The president of the union representing striking support workers in Saanich School District says the provincial government needs to step in with funding, as the labour dispute that has shut down schools for almost 8,000 students reaches the end of a second week.
Dean Coates, president of the Canadian Union of Public Employees Local 441, said the province needs to provide the money to increase Saanich support workers’ wages to those of similar workers in surrounding school districts.
“This fight is more with the government than our employer. The employer is the messenger,” said Coates, who estimates it would cost between $1 million and $3 million to fund wage parity for about 500 support workers who are on strike. Those workers, including education assistants, counsellors and custodians, began job action Oct. 28. Teachers are not crossing the picket lines.
The district said in a statement Thursday that the union turned down “the best deal possible,” including increases of 7.1 to 12.8 per cent over three years, with the higher increases targeted to staff with the lowest wages relative to other districts. The district has said it’s offering the maximum amount of money it is able to within a provincial framework that regulates public-sector wage increases, limiting them to two per cent annually over the next three years.
But Coates has said the wage increases on offer would only close the gap for some staff, and does nothing to address the needs of bus drivers, custodians and administrative workers. Coates said the district is struggling to retain staff in these positions because of the wage disparity, leading to chronically short-staffed schools.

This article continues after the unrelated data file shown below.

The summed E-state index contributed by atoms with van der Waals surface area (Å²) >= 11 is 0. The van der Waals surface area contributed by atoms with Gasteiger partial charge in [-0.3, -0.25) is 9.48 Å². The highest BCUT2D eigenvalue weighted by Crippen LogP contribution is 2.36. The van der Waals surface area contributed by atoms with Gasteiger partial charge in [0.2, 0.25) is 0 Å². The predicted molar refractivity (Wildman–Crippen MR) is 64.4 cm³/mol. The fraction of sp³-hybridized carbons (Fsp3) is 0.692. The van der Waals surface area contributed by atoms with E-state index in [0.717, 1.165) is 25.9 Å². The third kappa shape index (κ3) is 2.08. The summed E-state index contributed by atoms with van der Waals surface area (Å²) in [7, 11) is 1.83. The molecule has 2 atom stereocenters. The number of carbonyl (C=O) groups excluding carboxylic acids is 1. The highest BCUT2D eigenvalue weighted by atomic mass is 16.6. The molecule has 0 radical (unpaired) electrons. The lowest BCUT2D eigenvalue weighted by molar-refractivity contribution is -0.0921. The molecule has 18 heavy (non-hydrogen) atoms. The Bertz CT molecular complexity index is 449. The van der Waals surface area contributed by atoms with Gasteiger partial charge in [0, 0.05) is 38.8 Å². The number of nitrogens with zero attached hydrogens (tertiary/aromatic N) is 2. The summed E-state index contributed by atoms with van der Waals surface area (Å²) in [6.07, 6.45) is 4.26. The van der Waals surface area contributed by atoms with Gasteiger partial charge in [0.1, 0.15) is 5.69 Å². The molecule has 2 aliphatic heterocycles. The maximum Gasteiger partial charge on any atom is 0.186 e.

The provincial framework includes a provision allowing “conditional and modest” funding that can be used to improve services for B.C. residents. Addressing chronic labour-market challenges is one example of how the funding can be used.
Coates said the union’s struggle to attract and retain staff in roles that are paid up to several dollars less per hour than their neighbouring counterparts fits into this provision.
But superintendent Dave Eberwein said the district has already accessed the funding available through the provision. Eberwein said the district offered an extra $96,000 annually to bump up wages for education assistants, who earn several dollars an hour less than their counterparts in neighbouring districts.
Eberwein said there is no more funding available and the province has been clear that it will not open the provincial bargaining mandate.
“There is no more money coming,” Eberwein said. “We’ve put every dime on the table.”
As the strike nears 10 days, some parents are increasingly frustrated that their children remain out of the classroom. In a letter to the Times Colonist, Brett Webster, a parent of students in grades 7 and 11, questioned why education is not considered an essential service, like health care.
“Why are they not deemed the same as nurses?” Webster wrote. “Is educating our youth not critical?
“How can these groups support job action during term time and say it is in the interest of the children?”